Step inside the latest in sustainable home design

Architect Michelle Kaufmann, whose brilliant work I’ve lauded before, recently updated “Smart Home: Green + Wired,” her exhibition at the Museum of Science of Industry in Chicago (MSI). The exhibit features mkSolaire, a three-story loft-style house suitable for urban environments. It meets Kaufmann’s criteria for modular housing, an idea she developed when she and her husband were searching for their own green home. Using off-site, modular technology, Kaufmann is able to simplify the construction process and make sustainable, affordable and well-designed houses accessible to more people.

The finished product is amazing on its own, but the building process is pretty remarkable. (You can watch a ninety second time-lapse video.) The MSI Smart Home was created at a modular construction facility in Decatur, IN, where it was completed in a mere eight weeks, about 60% faster than typical home construction. And with serious advancements in waste reduction, like pre-cut lumber (meaning no excess, on-site disposal) and recycling drywall scrap (it’s trucked to local farmers to use in the soil for planting, keeping it out of landfills) it’s safer for the environment, too. The finished modules were then transported to MSI where they were set into the foundation.

That was all back in 2008. Now Kaufmann has teamed up with Scout, an interior furnishing store as well as the tech-forward folks at Gizmodo to revamp the Smart Home, providing museum-goers with the most up-to-date resources in sustainable living. Among the many changes they made are are the Knoll chairs in the living room, which have been reupholstered with fabric made from car tires. The dining table is made from recycled planks and the lighting fixture above it makes innovative use of old fluorescent tubes. One of my favorite elements are the kitchen cabinets, which are reclaimed and refurbished laboratory cabinets from the University of Chicago. Gizmodo installed two Cybertecture Mirrors in the master bathroom, which display the news and traffic, monitor your weight and connect to Twitter and Facebook. There’s also an energy dashboard that reports how much power is being generated from the solar film and 45-foot wind turbine on the rooftop.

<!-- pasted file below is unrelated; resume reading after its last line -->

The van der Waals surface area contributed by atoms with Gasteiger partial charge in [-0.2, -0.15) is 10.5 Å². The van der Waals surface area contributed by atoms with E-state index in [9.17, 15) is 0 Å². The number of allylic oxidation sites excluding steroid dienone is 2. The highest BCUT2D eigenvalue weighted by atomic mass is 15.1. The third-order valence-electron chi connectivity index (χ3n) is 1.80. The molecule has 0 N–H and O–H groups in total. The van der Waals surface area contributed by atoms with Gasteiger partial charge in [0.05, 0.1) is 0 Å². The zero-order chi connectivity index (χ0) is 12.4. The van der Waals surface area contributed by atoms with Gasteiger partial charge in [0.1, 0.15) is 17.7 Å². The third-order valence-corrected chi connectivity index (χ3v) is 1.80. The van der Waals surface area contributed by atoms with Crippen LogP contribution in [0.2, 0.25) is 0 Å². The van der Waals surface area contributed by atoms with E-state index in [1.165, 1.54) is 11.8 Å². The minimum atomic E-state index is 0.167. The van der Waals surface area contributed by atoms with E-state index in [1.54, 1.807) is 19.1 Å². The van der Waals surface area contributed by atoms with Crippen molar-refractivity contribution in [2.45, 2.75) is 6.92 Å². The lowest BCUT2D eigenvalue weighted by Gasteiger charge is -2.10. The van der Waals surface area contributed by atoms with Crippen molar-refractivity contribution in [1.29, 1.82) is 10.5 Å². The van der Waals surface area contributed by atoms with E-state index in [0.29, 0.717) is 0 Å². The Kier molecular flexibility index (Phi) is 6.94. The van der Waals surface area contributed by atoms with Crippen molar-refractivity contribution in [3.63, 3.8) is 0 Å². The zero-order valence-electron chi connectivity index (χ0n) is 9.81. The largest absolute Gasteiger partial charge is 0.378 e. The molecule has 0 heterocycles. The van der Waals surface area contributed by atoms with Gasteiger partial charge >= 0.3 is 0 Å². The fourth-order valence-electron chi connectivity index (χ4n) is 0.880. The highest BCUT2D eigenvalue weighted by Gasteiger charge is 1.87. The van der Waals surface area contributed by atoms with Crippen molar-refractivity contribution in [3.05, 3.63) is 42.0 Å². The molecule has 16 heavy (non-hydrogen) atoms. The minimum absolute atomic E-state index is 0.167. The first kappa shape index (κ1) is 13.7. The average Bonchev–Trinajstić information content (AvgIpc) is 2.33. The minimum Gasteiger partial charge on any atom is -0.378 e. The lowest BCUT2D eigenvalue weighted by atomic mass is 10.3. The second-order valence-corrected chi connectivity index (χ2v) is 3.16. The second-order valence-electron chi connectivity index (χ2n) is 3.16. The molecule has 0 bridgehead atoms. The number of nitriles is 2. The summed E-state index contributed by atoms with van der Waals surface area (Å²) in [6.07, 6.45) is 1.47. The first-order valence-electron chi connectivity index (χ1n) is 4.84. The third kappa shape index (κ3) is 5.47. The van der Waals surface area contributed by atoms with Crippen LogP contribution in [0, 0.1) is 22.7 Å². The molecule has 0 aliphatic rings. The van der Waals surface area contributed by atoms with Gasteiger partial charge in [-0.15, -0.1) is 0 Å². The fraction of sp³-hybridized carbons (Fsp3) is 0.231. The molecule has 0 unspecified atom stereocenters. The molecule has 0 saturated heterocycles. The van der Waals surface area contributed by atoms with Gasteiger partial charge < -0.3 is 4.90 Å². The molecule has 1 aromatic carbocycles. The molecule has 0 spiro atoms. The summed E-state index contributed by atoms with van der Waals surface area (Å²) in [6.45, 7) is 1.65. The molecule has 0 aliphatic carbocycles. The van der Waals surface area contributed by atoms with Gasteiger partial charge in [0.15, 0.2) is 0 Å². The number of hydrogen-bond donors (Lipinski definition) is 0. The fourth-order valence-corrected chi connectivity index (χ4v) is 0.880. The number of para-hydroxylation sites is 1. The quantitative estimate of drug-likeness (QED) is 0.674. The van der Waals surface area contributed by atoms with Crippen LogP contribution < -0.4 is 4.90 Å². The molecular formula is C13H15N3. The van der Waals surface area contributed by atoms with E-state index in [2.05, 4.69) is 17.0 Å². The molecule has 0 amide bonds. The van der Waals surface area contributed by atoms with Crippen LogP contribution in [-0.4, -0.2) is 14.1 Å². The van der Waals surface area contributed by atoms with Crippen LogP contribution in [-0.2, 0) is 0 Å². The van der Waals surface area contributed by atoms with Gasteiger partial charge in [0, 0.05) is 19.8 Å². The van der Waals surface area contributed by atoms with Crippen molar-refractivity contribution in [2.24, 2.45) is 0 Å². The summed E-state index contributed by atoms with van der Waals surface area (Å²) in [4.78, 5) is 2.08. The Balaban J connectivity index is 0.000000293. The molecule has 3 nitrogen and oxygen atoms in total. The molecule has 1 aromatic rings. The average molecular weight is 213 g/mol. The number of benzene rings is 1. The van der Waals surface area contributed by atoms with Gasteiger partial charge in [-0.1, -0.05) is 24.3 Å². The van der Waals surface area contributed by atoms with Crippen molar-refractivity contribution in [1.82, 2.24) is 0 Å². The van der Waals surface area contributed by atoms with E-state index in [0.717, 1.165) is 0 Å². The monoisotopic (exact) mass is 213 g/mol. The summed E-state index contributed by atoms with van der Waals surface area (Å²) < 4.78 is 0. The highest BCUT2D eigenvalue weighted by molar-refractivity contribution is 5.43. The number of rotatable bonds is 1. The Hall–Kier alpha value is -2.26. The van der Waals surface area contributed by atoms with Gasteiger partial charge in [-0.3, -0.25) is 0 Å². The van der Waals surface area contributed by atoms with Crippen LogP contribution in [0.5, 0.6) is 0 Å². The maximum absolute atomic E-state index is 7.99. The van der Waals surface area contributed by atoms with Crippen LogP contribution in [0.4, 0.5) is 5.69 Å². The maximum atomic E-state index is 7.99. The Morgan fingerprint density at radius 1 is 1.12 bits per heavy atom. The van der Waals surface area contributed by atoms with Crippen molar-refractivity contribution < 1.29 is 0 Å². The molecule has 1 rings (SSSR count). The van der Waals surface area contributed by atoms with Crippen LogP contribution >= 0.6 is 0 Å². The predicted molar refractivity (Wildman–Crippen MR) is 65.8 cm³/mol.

Of course, what’s incredible about Kaufmann’s project is that it gives those who are unfamiliar with the many recent advancements in sustainable design and technology a chance to not just read about it but experience it first hand. And for those who are already well-versed in green technology it’s pure fun.